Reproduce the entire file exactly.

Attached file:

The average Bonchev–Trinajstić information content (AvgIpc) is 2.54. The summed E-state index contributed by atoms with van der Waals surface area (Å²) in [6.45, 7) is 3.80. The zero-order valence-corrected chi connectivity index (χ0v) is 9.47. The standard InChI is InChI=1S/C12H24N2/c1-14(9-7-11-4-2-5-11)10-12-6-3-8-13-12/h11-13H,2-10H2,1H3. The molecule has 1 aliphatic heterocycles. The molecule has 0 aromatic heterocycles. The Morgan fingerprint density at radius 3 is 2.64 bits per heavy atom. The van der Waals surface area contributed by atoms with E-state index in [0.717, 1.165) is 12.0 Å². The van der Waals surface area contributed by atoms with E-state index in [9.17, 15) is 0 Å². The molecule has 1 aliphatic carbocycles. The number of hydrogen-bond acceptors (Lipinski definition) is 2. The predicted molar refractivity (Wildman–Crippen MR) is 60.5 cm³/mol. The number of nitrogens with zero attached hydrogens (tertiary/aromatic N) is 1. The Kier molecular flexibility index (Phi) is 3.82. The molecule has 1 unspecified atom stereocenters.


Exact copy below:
The average Bonchev–Trinajstić information content (AvgIpc) is 2.54. The summed E-state index contributed by atoms with van der Waals surface area (Å²) in [6.45, 7) is 3.80. The zero-order valence-corrected chi connectivity index (χ0v) is 9.47. The standard InChI is InChI=1S/C12H24N2/c1-14(9-7-11-4-2-5-11)10-12-6-3-8-13-12/h11-13H,2-10H2,1H3. The molecule has 1 aliphatic heterocycles. The molecule has 0 aromatic heterocycles. The Morgan fingerprint density at radius 3 is 2.64 bits per heavy atom. The van der Waals surface area contributed by atoms with E-state index in [0.717, 1.165) is 12.0 Å². The van der Waals surface area contributed by atoms with E-state index in [9.17, 15) is 0 Å². The molecule has 1 aliphatic carbocycles. The number of hydrogen-bond acceptors (Lipinski definition) is 2. The predicted molar refractivity (Wildman–Crippen MR) is 60.5 cm³/mol. The number of nitrogens with zero attached hydrogens (tertiary/aromatic N) is 1. The Kier molecular flexibility index (Phi) is 3.82. The molecule has 1 unspecified atom stereocenters.